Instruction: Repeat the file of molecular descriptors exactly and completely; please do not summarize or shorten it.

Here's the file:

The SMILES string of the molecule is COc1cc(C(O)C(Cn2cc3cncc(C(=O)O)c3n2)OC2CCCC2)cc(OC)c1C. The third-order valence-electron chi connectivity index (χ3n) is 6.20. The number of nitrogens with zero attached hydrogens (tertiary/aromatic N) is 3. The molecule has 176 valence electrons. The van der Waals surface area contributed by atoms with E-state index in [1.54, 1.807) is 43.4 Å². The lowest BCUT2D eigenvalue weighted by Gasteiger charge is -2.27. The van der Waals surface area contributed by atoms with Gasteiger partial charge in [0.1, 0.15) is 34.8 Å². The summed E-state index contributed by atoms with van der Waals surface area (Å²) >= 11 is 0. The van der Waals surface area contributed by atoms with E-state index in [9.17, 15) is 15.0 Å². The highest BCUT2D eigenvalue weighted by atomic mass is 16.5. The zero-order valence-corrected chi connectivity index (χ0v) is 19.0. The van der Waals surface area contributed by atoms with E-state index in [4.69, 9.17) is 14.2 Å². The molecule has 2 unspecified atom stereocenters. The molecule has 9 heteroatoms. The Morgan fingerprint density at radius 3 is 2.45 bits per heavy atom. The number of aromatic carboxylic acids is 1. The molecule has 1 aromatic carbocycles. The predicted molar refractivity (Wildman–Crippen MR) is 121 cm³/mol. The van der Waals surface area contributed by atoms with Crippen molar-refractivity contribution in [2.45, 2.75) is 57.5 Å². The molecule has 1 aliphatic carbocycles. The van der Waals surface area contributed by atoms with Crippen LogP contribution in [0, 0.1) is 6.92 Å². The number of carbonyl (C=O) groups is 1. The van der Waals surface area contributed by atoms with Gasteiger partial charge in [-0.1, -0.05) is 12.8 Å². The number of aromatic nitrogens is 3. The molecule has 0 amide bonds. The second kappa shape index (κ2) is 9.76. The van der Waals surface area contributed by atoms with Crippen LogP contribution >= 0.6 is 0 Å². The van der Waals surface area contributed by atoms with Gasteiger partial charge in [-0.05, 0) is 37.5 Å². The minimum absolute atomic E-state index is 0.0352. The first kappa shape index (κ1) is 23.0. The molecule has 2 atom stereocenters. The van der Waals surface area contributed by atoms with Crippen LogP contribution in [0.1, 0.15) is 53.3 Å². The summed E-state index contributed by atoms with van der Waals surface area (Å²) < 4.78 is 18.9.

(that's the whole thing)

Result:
The SMILES string of the molecule is COc1cc(C(O)C(Cn2cc3cncc(C(=O)O)c3n2)OC2CCCC2)cc(OC)c1C. The third-order valence-electron chi connectivity index (χ3n) is 6.20. The number of nitrogens with zero attached hydrogens (tertiary/aromatic N) is 3. The molecule has 176 valence electrons. The van der Waals surface area contributed by atoms with E-state index in [1.54, 1.807) is 43.4 Å². The lowest BCUT2D eigenvalue weighted by Gasteiger charge is -2.27. The van der Waals surface area contributed by atoms with Gasteiger partial charge in [0.1, 0.15) is 34.8 Å². The summed E-state index contributed by atoms with van der Waals surface area (Å²) >= 11 is 0. The van der Waals surface area contributed by atoms with E-state index in [9.17, 15) is 15.0 Å². The highest BCUT2D eigenvalue weighted by atomic mass is 16.5. The zero-order valence-corrected chi connectivity index (χ0v) is 19.0. The van der Waals surface area contributed by atoms with E-state index in [4.69, 9.17) is 14.2 Å². The molecule has 2 unspecified atom stereocenters. The molecule has 9 heteroatoms. The Morgan fingerprint density at radius 3 is 2.45 bits per heavy atom. The number of aromatic carboxylic acids is 1. The molecule has 1 aromatic carbocycles. The predicted molar refractivity (Wildman–Crippen MR) is 121 cm³/mol. The van der Waals surface area contributed by atoms with Crippen molar-refractivity contribution in [2.45, 2.75) is 57.5 Å². The molecule has 1 aliphatic carbocycles. The van der Waals surface area contributed by atoms with Crippen LogP contribution in [0, 0.1) is 6.92 Å². The number of carbonyl (C=O) groups is 1. The van der Waals surface area contributed by atoms with Gasteiger partial charge in [-0.1, -0.05) is 12.8 Å². The number of aromatic nitrogens is 3. The molecule has 0 amide bonds. The second kappa shape index (κ2) is 9.76. The van der Waals surface area contributed by atoms with Crippen LogP contribution >= 0.6 is 0 Å². The van der Waals surface area contributed by atoms with Gasteiger partial charge in [-0.05, 0) is 37.5 Å². The minimum absolute atomic E-state index is 0.0352. The first kappa shape index (κ1) is 23.0. The molecule has 2 atom stereocenters. The van der Waals surface area contributed by atoms with Crippen LogP contribution in [0.1, 0.15) is 53.3 Å². The summed E-state index contributed by atoms with van der Waals surface area (Å²) < 4.78 is 18.9.